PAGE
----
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  • Cache Hierarchy Inspired Compression: a Novel Architecture for Data Streams

    Holmes, Geoffrey; Pfahringer, Bernhard; Kirkby, Richard Brendon (2006)

    Journal article
    University of Waikato

    We present an architecture for data streams based on structures typically found in web cache hierarchies. The main idea is to build a meta level analyser from a number of levels constructed over time from a data stream. We present the general architecture for such a system and an application to classification. This architecture is an instance of the general wrapper idea allowing us to reuse standard batch learning algorithms in an inherently incremental learning environment. By artificially generating data sources we demonstrate that a hierarchy containing a mixture of models is able to adapt over time to the source of the data. In these experiments the hierarchies use an elementary performance based replacement policy and unweighted voting for making classification decisions.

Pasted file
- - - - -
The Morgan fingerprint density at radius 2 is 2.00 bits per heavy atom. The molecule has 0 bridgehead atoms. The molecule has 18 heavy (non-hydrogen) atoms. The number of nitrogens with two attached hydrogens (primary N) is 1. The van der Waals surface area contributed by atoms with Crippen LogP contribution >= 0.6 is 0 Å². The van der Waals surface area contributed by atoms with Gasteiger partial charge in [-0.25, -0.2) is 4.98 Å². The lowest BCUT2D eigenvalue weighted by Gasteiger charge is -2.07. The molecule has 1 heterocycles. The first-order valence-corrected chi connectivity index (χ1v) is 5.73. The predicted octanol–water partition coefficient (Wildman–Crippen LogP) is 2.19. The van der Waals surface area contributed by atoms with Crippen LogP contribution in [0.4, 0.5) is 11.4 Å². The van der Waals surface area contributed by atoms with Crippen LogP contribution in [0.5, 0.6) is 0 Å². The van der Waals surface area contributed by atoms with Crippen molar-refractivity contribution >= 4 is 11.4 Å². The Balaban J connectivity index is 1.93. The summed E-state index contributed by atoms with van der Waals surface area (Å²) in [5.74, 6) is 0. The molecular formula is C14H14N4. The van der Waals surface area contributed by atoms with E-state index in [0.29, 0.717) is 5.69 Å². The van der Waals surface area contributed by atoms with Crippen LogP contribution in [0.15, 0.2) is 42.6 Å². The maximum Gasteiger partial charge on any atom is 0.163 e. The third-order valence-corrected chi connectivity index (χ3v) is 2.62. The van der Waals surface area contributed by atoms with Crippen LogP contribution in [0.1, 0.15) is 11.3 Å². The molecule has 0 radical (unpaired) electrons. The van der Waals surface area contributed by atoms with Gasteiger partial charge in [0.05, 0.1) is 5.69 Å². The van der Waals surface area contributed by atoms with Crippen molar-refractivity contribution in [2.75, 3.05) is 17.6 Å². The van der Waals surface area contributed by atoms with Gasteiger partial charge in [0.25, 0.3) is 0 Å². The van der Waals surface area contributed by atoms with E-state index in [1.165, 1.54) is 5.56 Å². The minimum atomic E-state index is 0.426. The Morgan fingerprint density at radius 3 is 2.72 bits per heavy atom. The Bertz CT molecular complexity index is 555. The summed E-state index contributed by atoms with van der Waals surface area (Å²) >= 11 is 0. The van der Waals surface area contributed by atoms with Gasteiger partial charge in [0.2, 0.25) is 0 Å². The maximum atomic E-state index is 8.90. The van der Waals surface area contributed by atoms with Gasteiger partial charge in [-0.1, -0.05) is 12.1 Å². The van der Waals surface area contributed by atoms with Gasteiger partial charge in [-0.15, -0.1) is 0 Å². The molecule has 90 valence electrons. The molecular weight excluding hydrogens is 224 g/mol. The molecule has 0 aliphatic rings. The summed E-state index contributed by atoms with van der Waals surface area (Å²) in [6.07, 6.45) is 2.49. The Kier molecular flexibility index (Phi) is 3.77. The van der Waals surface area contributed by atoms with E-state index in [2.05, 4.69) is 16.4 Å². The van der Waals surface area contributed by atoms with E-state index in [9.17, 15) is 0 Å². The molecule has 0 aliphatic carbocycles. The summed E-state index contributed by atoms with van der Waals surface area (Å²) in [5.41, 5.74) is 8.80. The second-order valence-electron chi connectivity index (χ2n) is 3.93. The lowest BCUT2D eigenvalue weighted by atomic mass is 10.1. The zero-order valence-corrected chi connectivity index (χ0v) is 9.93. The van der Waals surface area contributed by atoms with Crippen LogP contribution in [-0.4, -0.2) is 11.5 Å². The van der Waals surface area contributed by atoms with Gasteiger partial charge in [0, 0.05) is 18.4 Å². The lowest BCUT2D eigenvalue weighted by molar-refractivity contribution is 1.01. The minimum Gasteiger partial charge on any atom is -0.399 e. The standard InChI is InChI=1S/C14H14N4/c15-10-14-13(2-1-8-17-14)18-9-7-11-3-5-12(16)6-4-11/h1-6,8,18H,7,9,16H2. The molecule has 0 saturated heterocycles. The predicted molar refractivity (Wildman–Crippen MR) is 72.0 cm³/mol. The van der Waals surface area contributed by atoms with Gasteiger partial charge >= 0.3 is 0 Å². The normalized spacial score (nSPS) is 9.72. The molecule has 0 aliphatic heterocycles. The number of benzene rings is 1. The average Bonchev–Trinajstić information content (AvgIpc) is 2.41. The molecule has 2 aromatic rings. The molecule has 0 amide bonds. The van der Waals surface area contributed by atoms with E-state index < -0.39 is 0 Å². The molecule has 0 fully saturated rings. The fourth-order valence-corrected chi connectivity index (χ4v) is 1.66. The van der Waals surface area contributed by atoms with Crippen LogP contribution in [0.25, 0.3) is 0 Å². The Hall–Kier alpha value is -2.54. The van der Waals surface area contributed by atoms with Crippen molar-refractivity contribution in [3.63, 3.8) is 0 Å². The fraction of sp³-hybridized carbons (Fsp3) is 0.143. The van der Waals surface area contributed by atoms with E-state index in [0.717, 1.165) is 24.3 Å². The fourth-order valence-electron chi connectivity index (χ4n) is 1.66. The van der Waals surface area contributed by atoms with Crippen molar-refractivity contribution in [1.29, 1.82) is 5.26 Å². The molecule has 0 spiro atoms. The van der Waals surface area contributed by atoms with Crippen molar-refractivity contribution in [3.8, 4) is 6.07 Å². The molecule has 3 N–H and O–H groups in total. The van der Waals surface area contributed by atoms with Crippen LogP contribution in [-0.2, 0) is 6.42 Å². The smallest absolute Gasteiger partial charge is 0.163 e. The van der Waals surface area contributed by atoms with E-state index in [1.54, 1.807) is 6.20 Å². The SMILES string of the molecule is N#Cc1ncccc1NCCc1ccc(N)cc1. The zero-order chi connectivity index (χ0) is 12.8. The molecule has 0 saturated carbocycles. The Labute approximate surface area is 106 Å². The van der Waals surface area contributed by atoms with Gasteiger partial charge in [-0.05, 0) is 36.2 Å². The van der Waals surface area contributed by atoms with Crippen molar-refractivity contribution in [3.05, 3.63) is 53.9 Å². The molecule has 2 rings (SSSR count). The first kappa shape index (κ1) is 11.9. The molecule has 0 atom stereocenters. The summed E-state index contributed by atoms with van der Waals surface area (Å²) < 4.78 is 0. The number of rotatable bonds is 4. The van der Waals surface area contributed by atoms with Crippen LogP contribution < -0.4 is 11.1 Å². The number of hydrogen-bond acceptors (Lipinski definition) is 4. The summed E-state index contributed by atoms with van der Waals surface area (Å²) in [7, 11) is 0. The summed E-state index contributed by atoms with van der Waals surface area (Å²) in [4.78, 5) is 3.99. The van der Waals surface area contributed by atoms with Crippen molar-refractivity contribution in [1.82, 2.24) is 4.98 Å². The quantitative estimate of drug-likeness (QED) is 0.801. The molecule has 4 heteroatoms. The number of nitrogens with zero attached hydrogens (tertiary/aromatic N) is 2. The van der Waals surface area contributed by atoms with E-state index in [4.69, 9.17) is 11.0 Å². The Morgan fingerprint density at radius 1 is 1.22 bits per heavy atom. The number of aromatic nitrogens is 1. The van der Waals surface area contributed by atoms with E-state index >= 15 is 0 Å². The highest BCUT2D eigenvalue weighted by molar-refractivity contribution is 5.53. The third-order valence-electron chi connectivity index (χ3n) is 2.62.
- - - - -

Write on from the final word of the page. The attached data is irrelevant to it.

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  • Bagging ensemble selection for regression

    Sun, Quan; Pfahringer, Bernhard (2012)

    Conference item
    University of Waikato